Yesterday’s jobs report seems to have shaken people up. Though he’s been arguing in favor of more stimulus or rather a second stimulus for some time, Paul Krugman amped it up today in a NYT editorial:
O.K., Thursday’s jobs report settles it. We’re going to need a bigger stimulus. But does the president know that?
Since the recession began, the U.S. economy has lost 6 ½ million jobs — and as that grim employment report confirmed, it’s continuing to lose jobs at a rapid pace. Once you take into account the 100,000-plus new jobs that we need each month just to keep up with a growing population, we’re about 8 ½ million jobs in the hole.
And the deeper the hole gets, the harder it will be to dig ourselves out. The job figures weren’t the only bad news in Thursday’s report, which also showed wages stalling and possibly on the verge of outright decline. That’s a recipe for a descent into Japanese-style deflation, which is very difficult to reverse. Lost decade, anyone?
Wait — there’s more bad news: the fiscal crisis of the states. Unlike the federal government, states are required to run balanced budgets. And faced with a sharp drop in revenue, most states are preparing savage budget cuts, many of them at the expense of the most vulnerable. Aside from directly creating a great deal of misery, these cuts will depress the economy even further.
Krugman goes on to cite the pro-cyclical nature of the states’ financial problems to bolster his call for more stimulus. He sees a repeat of the experience of 1937 when stimulus was withdrawn in favor of fiscal conservatism and the recovery from the Depression not only stopped but the economy went into another tailspin.
All of this is fairly standard fare from Krugman. There isn’t a lot new in his arguments or his call for a second stimulus but now he has the jobs report to back him up. However, another economist, the highly respected David Rosenberg had some equally troubling analysis of the numbers:
This in turn has take the total hours worked in the private sector down to a new record low of 33 hours from 33.1 hours in May – in fact, what this means is that if companies had kept hours worked at May’s levels, then to achieve the same labour input that they achieved would have required a 800,000 job slice! Just to put the entire labour market picture into a certain perspective.
When we say that deflation has gripped the labour market, we are not exaggerating. Average weekly earnings – the proxy for wage-based income – fell 0.3% in June and have been flat or down in three of the past four months. During this interval, they have deflated at a 1.6% annual rate – versus a +1.8% trend a year ago and +5.2% two years ago.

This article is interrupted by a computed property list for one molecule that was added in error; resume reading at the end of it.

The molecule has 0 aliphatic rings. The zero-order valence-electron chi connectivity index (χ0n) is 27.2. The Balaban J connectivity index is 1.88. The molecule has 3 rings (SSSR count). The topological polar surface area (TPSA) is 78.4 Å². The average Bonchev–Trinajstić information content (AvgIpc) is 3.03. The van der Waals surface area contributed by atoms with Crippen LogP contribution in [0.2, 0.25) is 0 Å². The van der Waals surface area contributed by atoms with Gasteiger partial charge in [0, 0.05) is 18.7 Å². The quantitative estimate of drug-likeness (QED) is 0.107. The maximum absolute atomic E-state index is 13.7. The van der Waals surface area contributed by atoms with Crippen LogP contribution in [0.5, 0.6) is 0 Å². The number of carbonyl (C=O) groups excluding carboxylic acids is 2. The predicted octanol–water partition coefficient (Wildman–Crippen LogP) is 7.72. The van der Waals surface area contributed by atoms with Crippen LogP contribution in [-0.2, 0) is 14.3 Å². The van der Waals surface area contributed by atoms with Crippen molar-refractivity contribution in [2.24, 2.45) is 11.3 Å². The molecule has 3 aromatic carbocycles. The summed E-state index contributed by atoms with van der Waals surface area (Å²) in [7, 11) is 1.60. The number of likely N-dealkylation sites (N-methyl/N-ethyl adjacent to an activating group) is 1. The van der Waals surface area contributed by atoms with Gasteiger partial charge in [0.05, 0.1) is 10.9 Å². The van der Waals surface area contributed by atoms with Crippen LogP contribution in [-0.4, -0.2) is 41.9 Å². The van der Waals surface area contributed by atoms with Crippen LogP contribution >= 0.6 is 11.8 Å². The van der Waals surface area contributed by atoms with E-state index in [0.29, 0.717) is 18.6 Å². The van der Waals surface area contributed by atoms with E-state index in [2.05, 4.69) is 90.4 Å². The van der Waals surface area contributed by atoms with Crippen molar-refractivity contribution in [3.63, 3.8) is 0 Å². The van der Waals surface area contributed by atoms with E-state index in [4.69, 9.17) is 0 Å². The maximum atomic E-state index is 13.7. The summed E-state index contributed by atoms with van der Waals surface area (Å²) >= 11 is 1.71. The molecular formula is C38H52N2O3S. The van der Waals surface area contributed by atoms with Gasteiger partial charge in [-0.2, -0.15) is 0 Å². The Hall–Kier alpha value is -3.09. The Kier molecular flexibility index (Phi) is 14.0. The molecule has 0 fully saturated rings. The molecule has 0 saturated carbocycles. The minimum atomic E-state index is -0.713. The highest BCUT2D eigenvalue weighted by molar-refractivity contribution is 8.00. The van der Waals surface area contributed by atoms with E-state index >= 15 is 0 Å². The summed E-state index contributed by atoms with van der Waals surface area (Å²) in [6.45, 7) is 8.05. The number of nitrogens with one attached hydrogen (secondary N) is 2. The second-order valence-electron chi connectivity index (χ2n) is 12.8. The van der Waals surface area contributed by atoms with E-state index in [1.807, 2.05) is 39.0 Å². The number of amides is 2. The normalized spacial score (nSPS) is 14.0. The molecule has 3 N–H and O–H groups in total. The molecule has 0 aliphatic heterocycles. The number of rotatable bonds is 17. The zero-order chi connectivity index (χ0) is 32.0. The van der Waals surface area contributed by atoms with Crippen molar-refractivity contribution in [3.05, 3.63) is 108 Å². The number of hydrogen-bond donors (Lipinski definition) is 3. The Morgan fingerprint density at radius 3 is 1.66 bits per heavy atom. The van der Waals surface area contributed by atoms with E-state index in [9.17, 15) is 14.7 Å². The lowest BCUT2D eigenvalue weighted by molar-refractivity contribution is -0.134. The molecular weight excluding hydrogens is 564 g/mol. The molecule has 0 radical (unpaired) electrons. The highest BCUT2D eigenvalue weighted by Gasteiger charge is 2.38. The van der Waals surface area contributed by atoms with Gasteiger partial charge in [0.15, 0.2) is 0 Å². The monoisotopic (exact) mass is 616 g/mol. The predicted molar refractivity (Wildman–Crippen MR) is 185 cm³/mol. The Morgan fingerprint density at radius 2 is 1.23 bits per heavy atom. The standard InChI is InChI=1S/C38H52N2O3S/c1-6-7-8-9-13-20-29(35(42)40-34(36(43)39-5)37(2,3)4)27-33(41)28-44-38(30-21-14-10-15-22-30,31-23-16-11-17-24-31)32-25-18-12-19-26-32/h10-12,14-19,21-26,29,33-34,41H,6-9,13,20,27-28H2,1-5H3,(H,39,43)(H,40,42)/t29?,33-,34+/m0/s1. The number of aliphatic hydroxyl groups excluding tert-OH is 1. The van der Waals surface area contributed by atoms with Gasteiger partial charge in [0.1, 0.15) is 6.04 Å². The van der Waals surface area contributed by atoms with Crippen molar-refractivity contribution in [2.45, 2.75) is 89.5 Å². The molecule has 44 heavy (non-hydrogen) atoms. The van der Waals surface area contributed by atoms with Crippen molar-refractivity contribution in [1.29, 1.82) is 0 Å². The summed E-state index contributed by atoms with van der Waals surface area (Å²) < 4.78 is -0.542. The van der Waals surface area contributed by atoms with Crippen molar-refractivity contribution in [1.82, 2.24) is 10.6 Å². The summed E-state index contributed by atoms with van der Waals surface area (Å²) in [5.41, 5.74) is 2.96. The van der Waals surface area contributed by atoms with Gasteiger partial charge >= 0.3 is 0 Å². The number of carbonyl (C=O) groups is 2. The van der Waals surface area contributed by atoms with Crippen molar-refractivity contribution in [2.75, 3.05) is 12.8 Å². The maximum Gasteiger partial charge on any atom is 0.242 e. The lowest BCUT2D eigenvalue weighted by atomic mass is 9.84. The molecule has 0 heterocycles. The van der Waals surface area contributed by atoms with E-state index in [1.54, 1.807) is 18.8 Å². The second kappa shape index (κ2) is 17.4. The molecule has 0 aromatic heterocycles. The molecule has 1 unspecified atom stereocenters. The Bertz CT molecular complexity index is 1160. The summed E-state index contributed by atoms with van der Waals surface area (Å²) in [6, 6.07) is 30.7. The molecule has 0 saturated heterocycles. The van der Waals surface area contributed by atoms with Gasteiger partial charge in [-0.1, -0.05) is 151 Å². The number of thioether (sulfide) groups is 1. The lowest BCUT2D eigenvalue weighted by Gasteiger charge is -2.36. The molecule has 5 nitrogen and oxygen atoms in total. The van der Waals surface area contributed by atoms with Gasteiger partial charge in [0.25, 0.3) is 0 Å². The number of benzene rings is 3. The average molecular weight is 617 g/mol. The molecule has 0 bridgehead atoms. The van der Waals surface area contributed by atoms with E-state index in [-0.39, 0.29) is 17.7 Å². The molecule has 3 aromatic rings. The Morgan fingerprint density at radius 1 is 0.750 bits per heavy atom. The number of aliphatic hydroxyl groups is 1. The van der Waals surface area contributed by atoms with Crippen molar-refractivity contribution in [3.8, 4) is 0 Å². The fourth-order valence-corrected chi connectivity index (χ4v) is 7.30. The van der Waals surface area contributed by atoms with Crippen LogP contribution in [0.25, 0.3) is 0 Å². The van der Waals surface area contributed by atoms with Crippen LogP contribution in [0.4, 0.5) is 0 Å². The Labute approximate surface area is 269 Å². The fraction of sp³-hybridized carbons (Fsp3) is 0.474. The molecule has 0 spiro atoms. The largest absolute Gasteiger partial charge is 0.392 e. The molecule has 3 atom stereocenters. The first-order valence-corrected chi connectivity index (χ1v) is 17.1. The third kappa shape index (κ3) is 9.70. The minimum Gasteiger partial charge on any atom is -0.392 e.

Even Krugman was loathe to use the deflation word. He danced around it but didn’t come out and say it’s here. But let’s look at one other bit of data from another economist. This time it’s from Greg Mankiw:
The graph is taken from the Obama administration’s January 2009 presentation. The overlays in maroon are from Mankiw. As you can see, the administration misjudged the effects of their stimulus plan or misjudged the severity of the economic client (I’m not interested in assessing any blame here) substantially. They might also have assumed that the stimulus money would have been flowing more freely than it has been. Whatever, it’s clear, or so it seems to me, that somehow we’re missing the target substantially and probably need to rethink a few things.
First, I think that there is a real danger of deflation taking hold. I wrote an anecdotal post about this early this week (link here) and Rosenberg’s comment convince me that we are on the edge of that abyss. If we topple over into actual wage deflation, you can count the first major battle of this war as having been lost. Recovery then becomes a tediously long affair.
Reverting to Mankiw’s chart, there seems to have been some serious miscalculation with regard to the path of the job market. Rather than worrying about why we’ve so badly missed the mark on stimulating the economy and thus mitigating the job loss numbers, we need to just admit a mistake and adjust the strategy.
I don’t think that there is reason to panic based on one month’s data. It’s tempting to say we should wait and see what transpires in the next few months but that might be more patience than we can afford. Since, it’s no secret that the stimulus has been slow to leak out, the obvious response is to speed up the flow of funds. As I wrote yesterday, that necessarily means abandoning some favored pork type projects and shelving some of the more grandiose schemes for green jobs and renewable technologies. Time for that later.
I think Krugman is jumping the gun or to put it more kindly missing the cause of the problem. We don’t need to be worrying about a second stimulus right now, we need to be worrying about getting the first one working. Despite some rays of sunshine, the jobs report underlines just how fundamentally sick the economy has become. If we can’t get employment under control what little consumption we have is going to go negative and if that happens the free fall will truly begin.
I will say again (link) that it’s time to consider tax cuts. They may not be as efficient as government spending long term but they act immediately. Right now, the economy needs a jolt and right now is not the time for arguments about which will have the biggest multiplier effect. The President needs to act now before he loses any semblance of control.